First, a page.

Tate tsuki

From Self-Defense Karate
Jump to navigation Jump to search

Tate-tsuki, the vertical punch, is a specialized move used to punch the torso from close ranges. Some karate styles, such as Isshin-ryū, use this punch exclusively. When your opponent is closer than arm’s reach -- close enough to grab you -- then you cannot turn your punches over without raising your elbows, which will result in weak punches which are only powered by the shoulder, and not the whole body. Also, raising your elbows will expose your ribs to attack.

Unlike normal punches, tate-tsuki does not turn over, and it does not fully extend. A tate-tsuki remains at your side, and ends when the elbow is above your hip -- and not in front of your hip. The resulting technique is reminiscent of the classic Rock’em Sock’em Robots (which like Goshin-Jutsu, also originated from Erie).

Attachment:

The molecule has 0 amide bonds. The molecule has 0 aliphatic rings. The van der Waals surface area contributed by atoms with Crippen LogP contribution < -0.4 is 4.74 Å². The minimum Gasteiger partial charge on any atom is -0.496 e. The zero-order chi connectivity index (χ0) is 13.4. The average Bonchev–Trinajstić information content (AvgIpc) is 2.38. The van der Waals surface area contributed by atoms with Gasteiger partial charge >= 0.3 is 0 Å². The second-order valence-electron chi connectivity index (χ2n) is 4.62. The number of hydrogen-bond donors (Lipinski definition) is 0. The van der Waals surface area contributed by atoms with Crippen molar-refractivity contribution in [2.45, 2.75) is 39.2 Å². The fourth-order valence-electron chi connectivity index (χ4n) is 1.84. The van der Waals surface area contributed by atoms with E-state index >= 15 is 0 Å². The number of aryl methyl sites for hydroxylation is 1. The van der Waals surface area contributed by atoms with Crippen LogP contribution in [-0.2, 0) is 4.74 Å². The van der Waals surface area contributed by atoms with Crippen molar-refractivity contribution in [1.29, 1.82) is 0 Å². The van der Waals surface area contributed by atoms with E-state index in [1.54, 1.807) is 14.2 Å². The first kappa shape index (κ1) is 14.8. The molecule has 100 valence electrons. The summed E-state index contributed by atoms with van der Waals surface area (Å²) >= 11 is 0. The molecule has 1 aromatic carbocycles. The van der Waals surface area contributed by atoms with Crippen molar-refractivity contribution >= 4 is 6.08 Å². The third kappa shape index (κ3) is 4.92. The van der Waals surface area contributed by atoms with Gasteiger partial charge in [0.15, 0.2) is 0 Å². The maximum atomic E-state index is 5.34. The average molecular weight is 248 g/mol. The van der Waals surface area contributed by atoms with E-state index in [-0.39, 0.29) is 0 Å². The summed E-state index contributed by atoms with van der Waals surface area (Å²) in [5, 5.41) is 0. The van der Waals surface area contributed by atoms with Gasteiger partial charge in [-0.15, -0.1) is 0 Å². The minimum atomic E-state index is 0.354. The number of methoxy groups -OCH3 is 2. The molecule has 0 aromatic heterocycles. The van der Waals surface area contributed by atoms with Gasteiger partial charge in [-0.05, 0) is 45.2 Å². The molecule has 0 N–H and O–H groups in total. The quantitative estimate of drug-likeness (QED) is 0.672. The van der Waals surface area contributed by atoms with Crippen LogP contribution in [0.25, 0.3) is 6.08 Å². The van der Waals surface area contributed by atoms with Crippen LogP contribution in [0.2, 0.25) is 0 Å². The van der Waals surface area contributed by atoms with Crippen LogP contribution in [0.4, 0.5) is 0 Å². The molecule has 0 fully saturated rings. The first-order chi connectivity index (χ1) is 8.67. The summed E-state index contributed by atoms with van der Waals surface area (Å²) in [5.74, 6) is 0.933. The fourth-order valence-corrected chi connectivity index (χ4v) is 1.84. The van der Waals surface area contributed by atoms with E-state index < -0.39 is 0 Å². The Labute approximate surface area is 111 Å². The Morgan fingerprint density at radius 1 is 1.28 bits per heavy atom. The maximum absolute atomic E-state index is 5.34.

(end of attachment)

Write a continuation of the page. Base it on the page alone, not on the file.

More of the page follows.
[Video of tate tsuki from the front and side.]

Because tate-tsuki does not extend or turn over, it will always be weaker than a regular punch. This is why it is imperative to drive the punch with your hips, legs, and core; power is the product of efficient motion with synchronized breathing. Tate-tsuki can only work with proper biomechanics, so learning to throw a powerful tate-tsuki is a lesson which carries over to all your other techniques. As such, it is important to make tate-tsuki a regular part of your heavy bag routine.